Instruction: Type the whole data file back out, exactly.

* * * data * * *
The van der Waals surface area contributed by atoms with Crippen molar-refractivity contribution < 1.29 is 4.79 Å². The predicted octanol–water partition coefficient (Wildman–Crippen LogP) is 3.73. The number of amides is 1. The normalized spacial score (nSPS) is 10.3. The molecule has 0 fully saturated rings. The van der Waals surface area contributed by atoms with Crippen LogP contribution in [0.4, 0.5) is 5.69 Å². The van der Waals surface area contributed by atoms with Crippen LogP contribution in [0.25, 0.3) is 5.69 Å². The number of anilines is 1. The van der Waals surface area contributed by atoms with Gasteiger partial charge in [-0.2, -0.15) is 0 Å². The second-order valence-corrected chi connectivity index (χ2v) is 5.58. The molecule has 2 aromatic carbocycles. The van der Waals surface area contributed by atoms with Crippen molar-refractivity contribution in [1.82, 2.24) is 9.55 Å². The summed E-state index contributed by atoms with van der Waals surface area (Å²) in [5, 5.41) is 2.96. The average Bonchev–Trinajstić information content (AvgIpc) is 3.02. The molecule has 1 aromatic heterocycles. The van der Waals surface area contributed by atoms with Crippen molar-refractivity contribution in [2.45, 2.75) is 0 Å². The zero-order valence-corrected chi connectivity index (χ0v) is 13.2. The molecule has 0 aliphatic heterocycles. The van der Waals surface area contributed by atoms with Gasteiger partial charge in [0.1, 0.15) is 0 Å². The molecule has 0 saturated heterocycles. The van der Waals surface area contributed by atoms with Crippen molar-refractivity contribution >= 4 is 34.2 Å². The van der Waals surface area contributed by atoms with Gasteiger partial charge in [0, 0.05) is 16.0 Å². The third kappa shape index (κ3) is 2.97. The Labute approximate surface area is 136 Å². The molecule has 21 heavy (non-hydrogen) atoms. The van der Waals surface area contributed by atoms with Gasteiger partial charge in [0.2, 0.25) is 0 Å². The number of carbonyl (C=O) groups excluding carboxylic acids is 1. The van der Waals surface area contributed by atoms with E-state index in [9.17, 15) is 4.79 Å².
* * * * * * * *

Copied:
The van der Waals surface area contributed by atoms with Crippen molar-refractivity contribution < 1.29 is 4.79 Å². The predicted octanol–water partition coefficient (Wildman–Crippen LogP) is 3.73. The number of amides is 1. The normalized spacial score (nSPS) is 10.3. The molecule has 0 fully saturated rings. The van der Waals surface area contributed by atoms with Crippen LogP contribution in [0.4, 0.5) is 5.69 Å². The van der Waals surface area contributed by atoms with Crippen LogP contribution in [0.25, 0.3) is 5.69 Å². The number of anilines is 1. The van der Waals surface area contributed by atoms with Gasteiger partial charge in [-0.2, -0.15) is 0 Å². The second-order valence-corrected chi connectivity index (χ2v) is 5.58. The molecule has 2 aromatic carbocycles. The van der Waals surface area contributed by atoms with Crippen molar-refractivity contribution in [1.82, 2.24) is 9.55 Å². The summed E-state index contributed by atoms with van der Waals surface area (Å²) in [5, 5.41) is 2.96. The average Bonchev–Trinajstić information content (AvgIpc) is 3.02. The molecule has 1 aromatic heterocycles. The van der Waals surface area contributed by atoms with Crippen molar-refractivity contribution in [2.45, 2.75) is 0 Å². The zero-order valence-corrected chi connectivity index (χ0v) is 13.2. The molecule has 0 aliphatic heterocycles. The van der Waals surface area contributed by atoms with Gasteiger partial charge in [0.1, 0.15) is 0 Å². The molecule has 0 saturated heterocycles. The van der Waals surface area contributed by atoms with Crippen molar-refractivity contribution >= 4 is 34.2 Å². The van der Waals surface area contributed by atoms with Gasteiger partial charge in [0, 0.05) is 16.0 Å². The third kappa shape index (κ3) is 2.97. The Labute approximate surface area is 136 Å². The molecule has 21 heavy (non-hydrogen) atoms. The van der Waals surface area contributed by atoms with Gasteiger partial charge in [0.2, 0.25) is 0 Å². The number of carbonyl (C=O) groups excluding carboxylic acids is 1. The van der Waals surface area contributed by atoms with E-state index in [9.17, 15) is 4.79 Å².